There are 23 spaces at this year’s New York Kips Bay Decorator Show House and we were transported in each one. Between the landscape murals, embossed mirrors and mirrored backdrops; there was no boredom to be had as we traveled between time zones and time periods. Trends accompanied us, as do the belongings of the imagined world traveler staying in Charlotte Moss’s tented escape. See below some trends that surfaced throughout the towering abode housing one million fireplaces, we think.
(Above) 2019 Kips Bay designers
Even “fur babies” have a place in the Kips Bay Show House. Whether in the form of wallcoverings, paintings, and wall applications, the house is filled with animals. Look, but don’t touch!
(Above) Sheila Bridges Design, Inc. Reception Room with powder room
(Above) Richard Rabel Interiors + Art ‘Peacock’ foyer & gallery
(Above) Studio DB’s “modern interpretation of a sexy boudoir”
We’ve seen a reinvigorated use of busts in the home; they’re a simple and regal touch to any room. Designers bust moves everywhere in the Kips House, from high and low to traditional and modern spaces.
(Above) Matthew Monroe Bees’s living room
(Above) Young Huh’s Art Studio
(Above) Vicente Wolf Associates’ bathroom
(Above) Cullman & Kravis Associates, Inc.’s Dining Room
In addition to the busts, Cullman & Kravis also incorporated gold porcelain wall applications over the mirrors and wall, a stone feature, a statement chandelier and a bar station.
(Above) Peter Pennoyer Architects’ bedroom
Female-dedicated spaces stole the show at the 2019 Kips Bay Decorator Show House. Not every female retreat looked or operated in one way. The spaces represented the dynamic modern woman who has many elements of her identity and daily responsibilities.
(Above) Corey Damen Jenkins and Associates, LLC.’s study
Corey Damen Jenkins talked about the importance of male designers uplifting women by creating supportive and conducive environments for the modern woman. Jenkins’s space also has a “5th wall effect” and a bust.
(Above) Eve Robinson Associates bedroom
(Above) Robert Passal’s living room
(Above) Sarah Batholomew Design, LLC.’s sitting room
Bartholomew’s “A Room of Her Own” is a room that also redefines feminism, as she focused a lot on combining masculine elements with softer elements.
Paint effects run the gamut. We see painted wallcovering that detail arches above doorways, phantom ceiling joinery, pearlized plaster walls, and of course effects that produce the “5th wall” in countless designs.
(Above) Gluckstein Design’s staircase 2nd to 5th floors and landings
(Above) Pappas Miron Design’s sitting room
Pappas Miron Design’s cozy, den-like sitting room also sported an animal scene on the wall above the couch, nodding to the animal trend.
(Above) Charlotte Moss’s Master bedroom with hand-painted landscape mural
Again and again, we see stone features take center stage. In addition to the stone sinks and pediments, many rooms displayed stone figures. Cullman & Kravis displayed a stone sculpture weighing 400 pounds.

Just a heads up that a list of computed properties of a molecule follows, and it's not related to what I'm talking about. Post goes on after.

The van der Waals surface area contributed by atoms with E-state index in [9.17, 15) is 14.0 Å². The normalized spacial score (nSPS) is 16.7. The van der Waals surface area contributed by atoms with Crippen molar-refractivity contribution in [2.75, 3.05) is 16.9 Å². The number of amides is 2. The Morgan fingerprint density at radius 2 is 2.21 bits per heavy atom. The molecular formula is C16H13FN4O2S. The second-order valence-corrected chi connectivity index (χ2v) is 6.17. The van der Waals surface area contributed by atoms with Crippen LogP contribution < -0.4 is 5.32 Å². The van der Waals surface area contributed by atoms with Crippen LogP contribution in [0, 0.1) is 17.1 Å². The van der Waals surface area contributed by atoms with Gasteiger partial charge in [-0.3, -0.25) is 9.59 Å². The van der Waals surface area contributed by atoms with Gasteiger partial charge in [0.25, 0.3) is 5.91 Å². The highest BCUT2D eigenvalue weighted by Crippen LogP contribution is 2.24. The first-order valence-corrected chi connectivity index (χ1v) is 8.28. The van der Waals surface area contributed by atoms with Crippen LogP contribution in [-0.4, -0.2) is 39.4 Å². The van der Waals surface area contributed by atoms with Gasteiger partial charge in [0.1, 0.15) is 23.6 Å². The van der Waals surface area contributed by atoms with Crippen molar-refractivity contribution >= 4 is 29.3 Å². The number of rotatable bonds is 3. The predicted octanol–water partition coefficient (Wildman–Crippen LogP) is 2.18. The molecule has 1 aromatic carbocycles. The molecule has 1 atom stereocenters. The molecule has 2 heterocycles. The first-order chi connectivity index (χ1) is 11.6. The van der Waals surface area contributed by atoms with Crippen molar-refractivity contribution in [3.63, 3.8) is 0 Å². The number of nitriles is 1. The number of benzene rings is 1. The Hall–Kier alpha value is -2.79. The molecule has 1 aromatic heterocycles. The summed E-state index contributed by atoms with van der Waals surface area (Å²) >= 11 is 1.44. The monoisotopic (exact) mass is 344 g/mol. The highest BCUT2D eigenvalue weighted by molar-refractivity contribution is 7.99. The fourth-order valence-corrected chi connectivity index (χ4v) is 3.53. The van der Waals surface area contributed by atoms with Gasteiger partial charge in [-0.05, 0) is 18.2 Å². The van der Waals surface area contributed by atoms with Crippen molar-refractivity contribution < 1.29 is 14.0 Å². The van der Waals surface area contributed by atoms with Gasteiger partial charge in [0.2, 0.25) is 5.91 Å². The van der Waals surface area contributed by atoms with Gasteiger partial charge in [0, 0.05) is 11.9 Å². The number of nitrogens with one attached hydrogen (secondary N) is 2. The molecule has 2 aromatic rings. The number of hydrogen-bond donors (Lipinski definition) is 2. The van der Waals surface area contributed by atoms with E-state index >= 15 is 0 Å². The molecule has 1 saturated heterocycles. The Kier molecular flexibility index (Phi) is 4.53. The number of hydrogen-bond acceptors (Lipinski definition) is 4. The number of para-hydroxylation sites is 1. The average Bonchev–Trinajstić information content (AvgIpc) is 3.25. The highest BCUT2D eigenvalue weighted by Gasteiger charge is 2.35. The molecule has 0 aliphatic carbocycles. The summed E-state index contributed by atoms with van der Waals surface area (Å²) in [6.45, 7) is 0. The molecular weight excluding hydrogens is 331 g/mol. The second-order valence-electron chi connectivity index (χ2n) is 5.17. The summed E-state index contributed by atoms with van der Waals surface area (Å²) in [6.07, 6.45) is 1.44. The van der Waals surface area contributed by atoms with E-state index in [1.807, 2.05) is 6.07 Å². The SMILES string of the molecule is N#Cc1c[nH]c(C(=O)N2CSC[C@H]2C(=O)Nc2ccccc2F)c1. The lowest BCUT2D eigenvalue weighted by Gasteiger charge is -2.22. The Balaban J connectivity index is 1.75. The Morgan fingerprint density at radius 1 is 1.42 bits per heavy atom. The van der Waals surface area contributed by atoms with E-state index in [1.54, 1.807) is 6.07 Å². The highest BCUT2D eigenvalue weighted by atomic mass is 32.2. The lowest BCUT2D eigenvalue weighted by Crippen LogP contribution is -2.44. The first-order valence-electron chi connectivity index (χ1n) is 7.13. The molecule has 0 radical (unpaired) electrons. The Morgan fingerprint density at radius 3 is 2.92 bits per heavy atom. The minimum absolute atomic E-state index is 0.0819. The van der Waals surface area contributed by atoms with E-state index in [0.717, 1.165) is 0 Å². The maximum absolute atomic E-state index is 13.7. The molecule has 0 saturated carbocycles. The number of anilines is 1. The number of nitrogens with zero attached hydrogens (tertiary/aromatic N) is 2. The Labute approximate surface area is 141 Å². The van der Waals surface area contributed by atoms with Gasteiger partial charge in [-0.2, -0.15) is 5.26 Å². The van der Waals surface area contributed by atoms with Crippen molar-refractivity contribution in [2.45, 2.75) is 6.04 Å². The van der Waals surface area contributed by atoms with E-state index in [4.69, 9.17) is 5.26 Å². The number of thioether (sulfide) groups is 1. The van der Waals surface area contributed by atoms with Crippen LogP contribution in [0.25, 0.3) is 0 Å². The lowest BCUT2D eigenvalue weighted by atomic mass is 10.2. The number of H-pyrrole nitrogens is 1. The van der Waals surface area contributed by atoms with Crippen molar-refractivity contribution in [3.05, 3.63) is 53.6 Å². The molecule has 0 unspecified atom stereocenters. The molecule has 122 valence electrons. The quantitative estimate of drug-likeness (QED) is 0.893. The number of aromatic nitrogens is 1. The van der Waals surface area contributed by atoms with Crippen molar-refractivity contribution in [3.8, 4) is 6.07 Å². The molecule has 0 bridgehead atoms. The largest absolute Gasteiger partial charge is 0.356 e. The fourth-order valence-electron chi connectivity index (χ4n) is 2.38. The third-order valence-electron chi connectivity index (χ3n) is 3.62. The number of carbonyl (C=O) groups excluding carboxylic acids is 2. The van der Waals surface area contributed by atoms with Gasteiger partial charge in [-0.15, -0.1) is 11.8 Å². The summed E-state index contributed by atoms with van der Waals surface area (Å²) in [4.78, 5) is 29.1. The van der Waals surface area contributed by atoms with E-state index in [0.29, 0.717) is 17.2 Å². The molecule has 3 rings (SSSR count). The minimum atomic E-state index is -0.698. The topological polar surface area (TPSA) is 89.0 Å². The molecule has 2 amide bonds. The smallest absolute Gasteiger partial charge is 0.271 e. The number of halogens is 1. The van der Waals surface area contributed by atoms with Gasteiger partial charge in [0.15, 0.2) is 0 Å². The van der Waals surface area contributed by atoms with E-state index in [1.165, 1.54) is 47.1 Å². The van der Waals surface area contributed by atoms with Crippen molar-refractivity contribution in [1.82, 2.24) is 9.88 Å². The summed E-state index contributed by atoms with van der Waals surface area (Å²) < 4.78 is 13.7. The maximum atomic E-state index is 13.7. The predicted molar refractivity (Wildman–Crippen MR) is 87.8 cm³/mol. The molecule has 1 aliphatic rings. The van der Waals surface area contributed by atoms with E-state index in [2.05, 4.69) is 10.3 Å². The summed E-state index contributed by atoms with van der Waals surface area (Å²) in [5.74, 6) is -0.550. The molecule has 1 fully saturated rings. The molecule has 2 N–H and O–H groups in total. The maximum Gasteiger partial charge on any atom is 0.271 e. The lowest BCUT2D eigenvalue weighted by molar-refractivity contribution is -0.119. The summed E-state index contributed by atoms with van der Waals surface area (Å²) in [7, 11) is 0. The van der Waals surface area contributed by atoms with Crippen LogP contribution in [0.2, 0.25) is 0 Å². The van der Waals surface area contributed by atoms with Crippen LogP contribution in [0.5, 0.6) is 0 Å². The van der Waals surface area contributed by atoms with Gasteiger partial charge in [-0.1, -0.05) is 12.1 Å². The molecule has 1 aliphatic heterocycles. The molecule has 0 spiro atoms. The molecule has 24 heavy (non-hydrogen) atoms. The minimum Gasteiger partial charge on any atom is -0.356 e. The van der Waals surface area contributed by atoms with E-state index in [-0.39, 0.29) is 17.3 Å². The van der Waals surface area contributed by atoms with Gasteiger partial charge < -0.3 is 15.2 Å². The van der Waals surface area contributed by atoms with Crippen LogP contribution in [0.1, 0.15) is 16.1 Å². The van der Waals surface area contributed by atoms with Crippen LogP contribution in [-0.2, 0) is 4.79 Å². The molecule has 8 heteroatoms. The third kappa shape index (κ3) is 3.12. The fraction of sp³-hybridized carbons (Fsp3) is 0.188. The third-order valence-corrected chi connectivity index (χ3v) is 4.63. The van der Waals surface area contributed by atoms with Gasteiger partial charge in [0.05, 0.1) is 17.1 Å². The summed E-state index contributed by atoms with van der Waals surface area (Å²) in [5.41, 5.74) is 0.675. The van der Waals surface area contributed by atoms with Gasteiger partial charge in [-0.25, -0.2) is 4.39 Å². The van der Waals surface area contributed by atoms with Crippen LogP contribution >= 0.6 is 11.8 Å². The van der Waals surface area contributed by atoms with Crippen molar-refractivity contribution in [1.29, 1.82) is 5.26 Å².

(Above) Christopher Peacock’s Kitchen
Stone makes a statement in Christopher Peacock’s kitchen backsplash.
(From left) Pappas Miron Design’s bathroom, Studio DB’s bathroom
Large or small, designers brought their own variations of statement lighting to the show, many of which had a weightless, balanced appeal.
(Above) Jeff Lincoln Art + Design gallery’s main living room
Every piece was a standout here! Jeff Lincoln incorporated multiple stone features in addition to his statement chandelier.
(Above) J. Cohler Mason Design’s sitting room
J. Cohler Mason installed wine on tap in her credenza on the opposite wall of the angle you see in the image above, contributing to the drink station trend you’ll see below. She also used Benjamin Moore paint to apply a pearlized paint effect on the walls.
(Above) Katherine Newman Design’s office
Katherine Newman Design’s office is comprised of fun descending from the 5th wall. Her space also follows the “animal trend”; Can you spot the pink dragon?
We can count rooms on one hand with dedicated drink stations that designers reconfigured from old closets, alcoves or butler pantries. Below is Jim Dove’s “champagne bar” which was originally a butler’s pantry and Pappas Miron Design’s bar, which was originally a closet. As mentioned above, J. Cohler Mason installed a tap at the top of her credenza in her sitting room, one of the many creative transformations in the house.
(From left) Jim Dove Design’s Champagne Bar, Pappas Miron Design’s bar
Screens and Chinoiserie
Similar to the animal or landscape mural trend seen, screens or panels displaying chinoiserie-esque designs appeared in spaces, creating a contrast and depth to the room. There’s also screen in the main foyer hanging out by the peacock (See “Animal Motifs” trend above) and a screen in Corey Damen Jenkin’s Feminine Study (see “Redefining Feminism” trend above).
(Above) Charlotte Moss’s Master bedroom
(Above) Matthew Monroe Bees’s living room
(Above) Paloma Contreras’s ‘Spring Awakening’ study